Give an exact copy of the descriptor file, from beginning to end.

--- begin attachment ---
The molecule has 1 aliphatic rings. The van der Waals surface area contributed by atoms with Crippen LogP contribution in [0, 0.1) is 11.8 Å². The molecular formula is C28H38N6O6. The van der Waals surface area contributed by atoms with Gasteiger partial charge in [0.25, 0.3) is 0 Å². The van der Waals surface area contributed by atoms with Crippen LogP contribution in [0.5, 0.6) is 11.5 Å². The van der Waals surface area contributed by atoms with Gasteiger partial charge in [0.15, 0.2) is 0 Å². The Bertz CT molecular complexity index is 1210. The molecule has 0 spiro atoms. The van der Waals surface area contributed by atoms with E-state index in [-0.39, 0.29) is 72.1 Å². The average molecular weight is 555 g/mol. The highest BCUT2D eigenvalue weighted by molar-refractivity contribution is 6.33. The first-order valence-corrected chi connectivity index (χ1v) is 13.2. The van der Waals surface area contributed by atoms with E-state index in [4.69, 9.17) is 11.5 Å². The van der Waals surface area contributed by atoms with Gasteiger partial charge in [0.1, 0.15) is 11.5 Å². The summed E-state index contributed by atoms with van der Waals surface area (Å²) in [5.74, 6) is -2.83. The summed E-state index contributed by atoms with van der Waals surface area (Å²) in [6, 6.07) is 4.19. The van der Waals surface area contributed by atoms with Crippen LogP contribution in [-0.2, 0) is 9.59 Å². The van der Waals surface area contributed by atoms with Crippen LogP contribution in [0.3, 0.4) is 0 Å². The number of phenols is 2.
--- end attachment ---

The molecule has 1 aliphatic rings. The van der Waals surface area contributed by atoms with Crippen LogP contribution in [0, 0.1) is 11.8 Å². The molecular formula is C28H38N6O6. The van der Waals surface area contributed by atoms with Gasteiger partial charge in [0.25, 0.3) is 0 Å². The van der Waals surface area contributed by atoms with Crippen LogP contribution in [0.5, 0.6) is 11.5 Å². The van der Waals surface area contributed by atoms with Gasteiger partial charge in [0.15, 0.2) is 0 Å². The Bertz CT molecular complexity index is 1210. The molecule has 0 spiro atoms. The van der Waals surface area contributed by atoms with E-state index in [-0.39, 0.29) is 72.1 Å². The average molecular weight is 555 g/mol. The highest BCUT2D eigenvalue weighted by molar-refractivity contribution is 6.33. The first-order valence-corrected chi connectivity index (χ1v) is 13.2. The van der Waals surface area contributed by atoms with E-state index in [4.69, 9.17) is 11.5 Å². The van der Waals surface area contributed by atoms with Gasteiger partial charge in [0.1, 0.15) is 11.5 Å². The summed E-state index contributed by atoms with van der Waals surface area (Å²) in [5.74, 6) is -2.83. The summed E-state index contributed by atoms with van der Waals surface area (Å²) in [6, 6.07) is 4.19. The van der Waals surface area contributed by atoms with Crippen LogP contribution in [-0.2, 0) is 9.59 Å². The van der Waals surface area contributed by atoms with Crippen LogP contribution in [0.3, 0.4) is 0 Å². The number of phenols is 2.